Mitchell said he was unaware of any misrepresentation in the report, and any omitted or incorrect information was unintentional. Mitchell acknowledged that he was in Copeland’s office the Saturday before the letter went out, cutting out sections of her 13-page analysis and cover letter because he felt it was too long, and he feared no one would read it.

He said he hired Copeland to show how commercial and mixed-use development help grow property values, in response to “fear mongering” by opponents of the project, who say if built, 751 South would actually shrink home values.

“People can take it for what it’s worth,” Mitchell said. “It was a concern that was drawn up. I hired an appraiser [to analyze it]. If people want to question those good intentions, then so be it.”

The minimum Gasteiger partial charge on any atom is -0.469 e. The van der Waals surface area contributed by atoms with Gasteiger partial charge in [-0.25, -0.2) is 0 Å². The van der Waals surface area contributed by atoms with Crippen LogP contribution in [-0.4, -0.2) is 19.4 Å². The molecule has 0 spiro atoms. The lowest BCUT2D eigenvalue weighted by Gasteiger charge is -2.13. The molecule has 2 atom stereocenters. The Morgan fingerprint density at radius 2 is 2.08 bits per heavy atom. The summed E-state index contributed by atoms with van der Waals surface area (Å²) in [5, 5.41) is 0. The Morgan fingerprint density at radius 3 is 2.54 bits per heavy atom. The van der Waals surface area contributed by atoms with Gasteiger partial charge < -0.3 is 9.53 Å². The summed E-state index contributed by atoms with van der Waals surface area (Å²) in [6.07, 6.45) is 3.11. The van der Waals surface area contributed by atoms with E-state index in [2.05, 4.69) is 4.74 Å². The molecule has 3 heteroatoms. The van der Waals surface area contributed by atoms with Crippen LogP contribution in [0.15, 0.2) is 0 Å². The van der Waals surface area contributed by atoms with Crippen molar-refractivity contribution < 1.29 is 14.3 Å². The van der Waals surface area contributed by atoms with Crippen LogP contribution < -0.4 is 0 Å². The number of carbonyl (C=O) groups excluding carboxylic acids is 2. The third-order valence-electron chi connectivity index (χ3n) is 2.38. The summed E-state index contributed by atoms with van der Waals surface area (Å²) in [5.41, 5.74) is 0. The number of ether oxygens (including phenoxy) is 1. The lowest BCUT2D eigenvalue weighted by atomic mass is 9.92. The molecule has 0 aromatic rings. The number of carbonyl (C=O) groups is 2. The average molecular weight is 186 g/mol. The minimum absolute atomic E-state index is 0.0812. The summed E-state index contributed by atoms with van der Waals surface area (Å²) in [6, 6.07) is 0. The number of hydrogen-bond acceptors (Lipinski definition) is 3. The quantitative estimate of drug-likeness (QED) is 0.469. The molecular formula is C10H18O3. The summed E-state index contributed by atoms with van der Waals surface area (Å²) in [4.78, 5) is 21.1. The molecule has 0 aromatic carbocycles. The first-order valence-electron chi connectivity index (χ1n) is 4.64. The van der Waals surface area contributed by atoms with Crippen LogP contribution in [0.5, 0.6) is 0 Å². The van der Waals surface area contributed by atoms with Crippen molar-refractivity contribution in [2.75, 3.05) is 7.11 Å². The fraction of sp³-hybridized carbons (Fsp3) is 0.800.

Copeland confirmed she was hired in June by Southern Durham Development and Patrick Byker, an attorney for the company, to analyze how commercial developments affected nearby home values. She had worked with Byker in the past, she said.

She was told her analysis and letter would be sent only to the owners of 88 townhouses at Chancellor’s Ridge, where property values had not increased despite nearby commercial projects. At some point, Copeland said, the developer’s team decided to send the documents to all residents, though Mitchell said the study was never intended just for townhome owners.

Copeland also said she didn’t catch the mistakes because of a last-minute rush to get the document out the door. Mitchell even had come to her office on the Saturday before it was distributed, working on last-minute changes as his wife and children waited outside in the family car.